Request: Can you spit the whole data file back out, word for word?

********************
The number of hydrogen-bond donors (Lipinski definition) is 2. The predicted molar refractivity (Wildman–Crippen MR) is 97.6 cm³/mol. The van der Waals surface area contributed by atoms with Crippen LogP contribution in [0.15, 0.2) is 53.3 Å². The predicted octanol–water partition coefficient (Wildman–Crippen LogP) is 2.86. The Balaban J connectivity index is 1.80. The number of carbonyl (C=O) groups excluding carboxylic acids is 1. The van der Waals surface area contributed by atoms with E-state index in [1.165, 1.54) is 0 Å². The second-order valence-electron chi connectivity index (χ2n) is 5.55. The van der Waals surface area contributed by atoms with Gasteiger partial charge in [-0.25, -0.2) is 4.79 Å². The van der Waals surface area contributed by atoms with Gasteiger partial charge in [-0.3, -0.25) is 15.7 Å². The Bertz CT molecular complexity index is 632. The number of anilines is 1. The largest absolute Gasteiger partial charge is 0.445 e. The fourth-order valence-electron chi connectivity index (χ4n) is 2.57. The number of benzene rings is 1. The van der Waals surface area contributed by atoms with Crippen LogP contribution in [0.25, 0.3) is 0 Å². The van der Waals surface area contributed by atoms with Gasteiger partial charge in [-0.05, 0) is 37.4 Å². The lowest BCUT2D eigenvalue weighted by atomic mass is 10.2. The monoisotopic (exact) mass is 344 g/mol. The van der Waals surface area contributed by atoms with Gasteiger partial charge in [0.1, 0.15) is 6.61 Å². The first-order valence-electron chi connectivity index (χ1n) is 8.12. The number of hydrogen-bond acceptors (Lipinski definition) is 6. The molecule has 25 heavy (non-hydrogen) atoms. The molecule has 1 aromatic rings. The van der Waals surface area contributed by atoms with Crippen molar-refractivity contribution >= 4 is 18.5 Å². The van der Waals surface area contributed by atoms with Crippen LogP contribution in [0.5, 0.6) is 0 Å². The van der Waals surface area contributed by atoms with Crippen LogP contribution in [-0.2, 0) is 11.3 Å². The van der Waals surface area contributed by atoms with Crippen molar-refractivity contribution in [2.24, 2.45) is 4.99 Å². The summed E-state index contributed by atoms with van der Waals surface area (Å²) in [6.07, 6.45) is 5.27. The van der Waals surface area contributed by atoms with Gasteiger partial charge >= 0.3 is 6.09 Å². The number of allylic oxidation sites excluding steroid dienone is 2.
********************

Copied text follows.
The number of hydrogen-bond donors (Lipinski definition) is 2. The predicted molar refractivity (Wildman–Crippen MR) is 97.6 cm³/mol. The van der Waals surface area contributed by atoms with Crippen LogP contribution in [0.15, 0.2) is 53.3 Å². The predicted octanol–water partition coefficient (Wildman–Crippen LogP) is 2.86. The Balaban J connectivity index is 1.80. The number of carbonyl (C=O) groups excluding carboxylic acids is 1. The van der Waals surface area contributed by atoms with E-state index in [1.165, 1.54) is 0 Å². The second-order valence-electron chi connectivity index (χ2n) is 5.55. The van der Waals surface area contributed by atoms with Gasteiger partial charge in [-0.25, -0.2) is 4.79 Å². The van der Waals surface area contributed by atoms with Gasteiger partial charge in [-0.3, -0.25) is 15.7 Å². The Bertz CT molecular complexity index is 632. The number of anilines is 1. The largest absolute Gasteiger partial charge is 0.445 e. The fourth-order valence-electron chi connectivity index (χ4n) is 2.57. The number of benzene rings is 1. The van der Waals surface area contributed by atoms with Crippen LogP contribution in [0.25, 0.3) is 0 Å². The van der Waals surface area contributed by atoms with Gasteiger partial charge in [-0.05, 0) is 37.4 Å². The lowest BCUT2D eigenvalue weighted by atomic mass is 10.2. The monoisotopic (exact) mass is 344 g/mol. The van der Waals surface area contributed by atoms with Gasteiger partial charge in [0.1, 0.15) is 6.61 Å². The first-order valence-electron chi connectivity index (χ1n) is 8.12. The number of hydrogen-bond acceptors (Lipinski definition) is 6. The molecule has 25 heavy (non-hydrogen) atoms. The molecule has 1 aromatic rings. The van der Waals surface area contributed by atoms with Crippen molar-refractivity contribution >= 4 is 18.5 Å². The van der Waals surface area contributed by atoms with Crippen LogP contribution in [0.5, 0.6) is 0 Å². The van der Waals surface area contributed by atoms with Crippen LogP contribution in [-0.2, 0) is 11.3 Å². The van der Waals surface area contributed by atoms with Crippen molar-refractivity contribution in [2.24, 2.45) is 4.99 Å². The summed E-state index contributed by atoms with van der Waals surface area (Å²) in [6.07, 6.45) is 5.27. The van der Waals surface area contributed by atoms with Gasteiger partial charge >= 0.3 is 6.09 Å². The number of allylic oxidation sites excluding steroid dienone is 2.